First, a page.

Home | Newsletter Table of Contents | Previous Page of Newsletter | Next Page of Newsletter
As I sit across from clients, my intention is to be with them as they explore their life experience. To do this, I let my attention fall down into my body. There I can hover with a physically felt sense that includes a present feeling of the other person, how we are together, my present mood, what I understand about therapy... in fact, many aspects of the situation all at once without grasping onto anything in particular. In order to do this, I must not impose preconceived ideas and psychological theories. This paper is an attempt to 'match' the theories of 'intersubjectivity' to my own experience so that they elucidate, rather than obscure, what happens between my client and me.
I know that I am not a tightly sealed skin-bag, packed with the permanent details of an insular life. I realise there is no personal 'I' separate from my body. Intersubjectivity rightly challenges the Cartesian mind/body dualism that splits our science, culture, language, and the way we interpret our own experience. It questions the notion of 'inner' life and 'outer' reality, subject and object. Man is not an object, locked within his essence like a chair. Although we stand out as objects, we also connect to other objects through our consciousness. We are intentional, directed towards things without being simply reduced to a thing ourselves. Intersubjectivity is an attempt to understand that we are both, subject and object, where 'the subject is his body, his world, and his situation, by a sort of exchange' (Merleau-Ponty, 1964,p.72).
Eugene Gendlin argues that we can move beyond the subject/object distinction if 'we become able to speak from how we interact bodily in our situations' (Gendlin, 1997,p.15). Interaction signifies the connecting field in which perception is possible. Interaction does not divide into two perceptions - between two people, there exists one interaction. Gendlin writes of a '....', the sense of a situation, and the implying of a next move in that specific situation. Since it includes implying an action that has not yet taken place (and possibly never will),
the '....' is not just a perception, although it certainly includes many perceptions. Is it then a feeling? It is certainly felt, but 'feeling' usually means emotion. The '....' includes emotions, but also so much else. Is it then something mysterious and unfamiliar? No, we always have such a bodily sense of our situations. You have it now, or you would be disoriented as to where you are and what you are doing... Isn't it odd that no word or phrase in our language as yet says this? 'Kinaesthetic' refers only to movement; 'proprioceptive' refers to muscles. 'Sense' has many uses. So there is no common word for this utterly familiar bodily sense of the intricacy of our situations... In therapy we now call it a 'felt sense' (Gendlin, 1992, p.346-7).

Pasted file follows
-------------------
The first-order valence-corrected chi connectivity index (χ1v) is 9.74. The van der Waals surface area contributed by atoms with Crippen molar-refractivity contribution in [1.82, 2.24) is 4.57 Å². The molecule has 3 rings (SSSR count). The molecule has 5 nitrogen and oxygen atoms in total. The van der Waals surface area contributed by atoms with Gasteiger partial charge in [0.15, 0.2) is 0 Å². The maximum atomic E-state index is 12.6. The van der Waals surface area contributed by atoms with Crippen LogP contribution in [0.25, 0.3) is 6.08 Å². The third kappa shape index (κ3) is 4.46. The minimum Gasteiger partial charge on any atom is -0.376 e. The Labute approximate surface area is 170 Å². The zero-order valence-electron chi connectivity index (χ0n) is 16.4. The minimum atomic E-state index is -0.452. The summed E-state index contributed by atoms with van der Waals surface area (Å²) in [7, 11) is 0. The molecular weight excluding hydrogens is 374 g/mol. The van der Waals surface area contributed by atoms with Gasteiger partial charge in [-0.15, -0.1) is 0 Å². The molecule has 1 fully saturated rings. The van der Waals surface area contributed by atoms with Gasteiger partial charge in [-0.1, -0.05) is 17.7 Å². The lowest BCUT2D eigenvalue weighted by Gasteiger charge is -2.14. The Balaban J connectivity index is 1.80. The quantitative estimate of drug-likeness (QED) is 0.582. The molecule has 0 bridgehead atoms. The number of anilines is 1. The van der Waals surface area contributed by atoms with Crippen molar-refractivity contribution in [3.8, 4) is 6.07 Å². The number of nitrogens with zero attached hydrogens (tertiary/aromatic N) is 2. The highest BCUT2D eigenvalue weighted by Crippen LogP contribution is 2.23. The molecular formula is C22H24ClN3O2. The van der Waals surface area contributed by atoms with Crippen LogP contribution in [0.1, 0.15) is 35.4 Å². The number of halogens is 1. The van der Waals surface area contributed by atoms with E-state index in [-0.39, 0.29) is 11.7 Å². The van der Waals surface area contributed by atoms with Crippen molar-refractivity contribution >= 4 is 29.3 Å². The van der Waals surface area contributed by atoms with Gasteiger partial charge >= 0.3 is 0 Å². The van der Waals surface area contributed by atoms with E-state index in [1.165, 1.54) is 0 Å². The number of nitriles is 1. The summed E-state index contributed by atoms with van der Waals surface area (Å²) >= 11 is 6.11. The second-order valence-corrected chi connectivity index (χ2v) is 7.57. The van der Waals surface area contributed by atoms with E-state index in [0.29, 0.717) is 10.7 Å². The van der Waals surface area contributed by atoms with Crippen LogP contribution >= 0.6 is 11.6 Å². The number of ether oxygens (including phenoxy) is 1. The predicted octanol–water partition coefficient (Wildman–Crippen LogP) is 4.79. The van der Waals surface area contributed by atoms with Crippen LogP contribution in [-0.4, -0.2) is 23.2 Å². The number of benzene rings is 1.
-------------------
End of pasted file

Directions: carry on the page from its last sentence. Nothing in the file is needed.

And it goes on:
Situations are process, and this is therapeutically useful. It shows a body sense that is always intersubjective. This sense is never separate from the situation and never merely internal. It is also not chaos, a mish-mash of perceptions or concepts. It exceeds ambiguity because it is intricately woven. It includes more than we can bring into our awareness or our language. Yet it is readily accessible in experience and thus we are able to work with it phenomenologically. It is not a theory. It is there.
Where does the gradual shading of world and personal perspective become the specific hue of 'my own' experience?
Intersubjectivity (in both Merleau-Ponty's view and Gendlin's view) certainly challenges the everyday sense of having one's own 'pure' experience, of being a self-contained and defined subject standing back from and perceiving a world of objects and others.
The psychotherapeutic usefulness of Gendlin's philosophy is that it is 'methodologically individualised'. But he is concerned this might be '...misunderstood as individual rather than social or historical. The historical process is individual when we think further. History moves through individuals because only individuals think and speak' (Levin,1997,p.95). So, our experience is not 'subjective' or 'intrapsychic' but interactional. Its location is 'inside' but it is the outside-inside. According to Gendlin, what we feel is not inner content, but the sentience of what is happening in our living with others.
In therapy, I can pay attention to it in a specific way. This brings new information about my interactions in the world of other people. This process allows the bodily '....' to take steps forward. It is never permanent content. It is further process. Language, when it speaks from this '....', is a way to live the situation forward. 'Such sensitive phenomenological attention to an implicit speech which is "not yet formed" is precisely what is precluded by standard conceptual thinking about the body' (Wallulis, 1997, p.277-8). The body becomes person and world together. It is subjective and intersubjective as they are always, together.
I can invite my client to sense what he is feeling bodily with me right now. If he elects to do this, after some silent 'focusing' he may say he is tense, and it feels like he is holding back from me. After another silence, he might say it's like he really wants to say something but is afraid how I will react. Then, "No, it's like I feel I want to confess something". This word brings a deep breath and a slight easing. Saying the word carries the process along briefly. Then he is silent again. As the session continues, it carries our interaction forward, because our attention is on our one intersubjective world, as it exists each moment in our individual bodies.
This page was last modified on 07 November 2003